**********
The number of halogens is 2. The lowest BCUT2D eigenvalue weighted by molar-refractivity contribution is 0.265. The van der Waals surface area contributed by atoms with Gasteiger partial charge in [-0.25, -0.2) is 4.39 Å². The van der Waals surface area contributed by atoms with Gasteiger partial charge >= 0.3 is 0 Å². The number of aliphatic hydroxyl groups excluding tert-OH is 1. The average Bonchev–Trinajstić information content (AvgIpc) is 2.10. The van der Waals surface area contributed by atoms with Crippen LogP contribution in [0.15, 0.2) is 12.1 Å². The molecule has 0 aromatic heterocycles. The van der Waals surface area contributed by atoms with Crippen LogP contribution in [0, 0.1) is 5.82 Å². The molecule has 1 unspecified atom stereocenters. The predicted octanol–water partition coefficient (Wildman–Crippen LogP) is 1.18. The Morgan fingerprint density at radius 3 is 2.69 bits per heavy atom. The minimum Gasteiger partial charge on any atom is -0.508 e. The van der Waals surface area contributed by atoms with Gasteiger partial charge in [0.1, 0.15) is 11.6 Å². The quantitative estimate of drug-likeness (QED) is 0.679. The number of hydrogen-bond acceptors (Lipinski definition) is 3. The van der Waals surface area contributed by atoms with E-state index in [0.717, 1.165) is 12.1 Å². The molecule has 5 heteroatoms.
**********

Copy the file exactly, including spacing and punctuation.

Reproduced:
The number of halogens is 2. The lowest BCUT2D eigenvalue weighted by molar-refractivity contribution is 0.265. The van der Waals surface area contributed by atoms with Gasteiger partial charge in [-0.25, -0.2) is 4.39 Å². The van der Waals surface area contributed by atoms with Gasteiger partial charge >= 0.3 is 0 Å². The number of aliphatic hydroxyl groups excluding tert-OH is 1. The average Bonchev–Trinajstić information content (AvgIpc) is 2.10. The van der Waals surface area contributed by atoms with Crippen LogP contribution in [0.15, 0.2) is 12.1 Å². The molecule has 0 aromatic heterocycles. The van der Waals surface area contributed by atoms with Crippen LogP contribution in [0, 0.1) is 5.82 Å². The molecule has 1 unspecified atom stereocenters. The predicted octanol–water partition coefficient (Wildman–Crippen LogP) is 1.18. The Morgan fingerprint density at radius 3 is 2.69 bits per heavy atom. The minimum Gasteiger partial charge on any atom is -0.508 e. The van der Waals surface area contributed by atoms with Gasteiger partial charge in [0.1, 0.15) is 11.6 Å². The quantitative estimate of drug-likeness (QED) is 0.679. The number of hydrogen-bond acceptors (Lipinski definition) is 3. The van der Waals surface area contributed by atoms with E-state index in [0.717, 1.165) is 12.1 Å². The molecule has 5 heteroatoms.